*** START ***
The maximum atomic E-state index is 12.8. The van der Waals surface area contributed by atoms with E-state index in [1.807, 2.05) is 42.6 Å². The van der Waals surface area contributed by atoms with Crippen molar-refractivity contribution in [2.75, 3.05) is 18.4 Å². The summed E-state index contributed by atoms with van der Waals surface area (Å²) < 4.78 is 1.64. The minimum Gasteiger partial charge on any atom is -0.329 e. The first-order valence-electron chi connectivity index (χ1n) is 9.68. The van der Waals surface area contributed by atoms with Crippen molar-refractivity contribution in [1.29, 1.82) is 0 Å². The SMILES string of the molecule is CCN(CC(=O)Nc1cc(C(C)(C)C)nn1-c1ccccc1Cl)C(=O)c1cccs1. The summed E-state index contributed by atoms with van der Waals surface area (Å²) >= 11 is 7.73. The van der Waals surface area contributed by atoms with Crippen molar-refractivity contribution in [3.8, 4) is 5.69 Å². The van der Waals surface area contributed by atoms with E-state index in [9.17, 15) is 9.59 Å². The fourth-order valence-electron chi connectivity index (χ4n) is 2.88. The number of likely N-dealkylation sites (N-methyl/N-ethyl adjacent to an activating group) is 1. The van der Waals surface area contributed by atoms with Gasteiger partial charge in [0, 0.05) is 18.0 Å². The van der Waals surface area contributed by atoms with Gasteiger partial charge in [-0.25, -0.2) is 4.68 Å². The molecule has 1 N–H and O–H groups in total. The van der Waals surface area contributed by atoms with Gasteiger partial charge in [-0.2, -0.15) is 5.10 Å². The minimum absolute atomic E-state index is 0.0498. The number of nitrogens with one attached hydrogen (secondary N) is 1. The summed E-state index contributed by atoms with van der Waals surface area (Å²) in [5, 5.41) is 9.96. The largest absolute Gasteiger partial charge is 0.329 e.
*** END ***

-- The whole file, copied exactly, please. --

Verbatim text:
The maximum atomic E-state index is 12.8. The van der Waals surface area contributed by atoms with E-state index in [1.807, 2.05) is 42.6 Å². The van der Waals surface area contributed by atoms with Crippen molar-refractivity contribution in [2.75, 3.05) is 18.4 Å². The summed E-state index contributed by atoms with van der Waals surface area (Å²) < 4.78 is 1.64. The minimum Gasteiger partial charge on any atom is -0.329 e. The first-order valence-electron chi connectivity index (χ1n) is 9.68. The van der Waals surface area contributed by atoms with Crippen molar-refractivity contribution in [1.29, 1.82) is 0 Å². The SMILES string of the molecule is CCN(CC(=O)Nc1cc(C(C)(C)C)nn1-c1ccccc1Cl)C(=O)c1cccs1. The summed E-state index contributed by atoms with van der Waals surface area (Å²) >= 11 is 7.73. The van der Waals surface area contributed by atoms with Crippen molar-refractivity contribution in [3.8, 4) is 5.69 Å². The van der Waals surface area contributed by atoms with E-state index in [9.17, 15) is 9.59 Å². The fourth-order valence-electron chi connectivity index (χ4n) is 2.88. The number of likely N-dealkylation sites (N-methyl/N-ethyl adjacent to an activating group) is 1. The van der Waals surface area contributed by atoms with Gasteiger partial charge in [0, 0.05) is 18.0 Å². The van der Waals surface area contributed by atoms with Gasteiger partial charge in [-0.25, -0.2) is 4.68 Å². The molecule has 1 N–H and O–H groups in total. The van der Waals surface area contributed by atoms with Gasteiger partial charge in [-0.2, -0.15) is 5.10 Å². The minimum absolute atomic E-state index is 0.0498. The number of nitrogens with one attached hydrogen (secondary N) is 1. The summed E-state index contributed by atoms with van der Waals surface area (Å²) in [5, 5.41) is 9.96. The largest absolute Gasteiger partial charge is 0.329 e.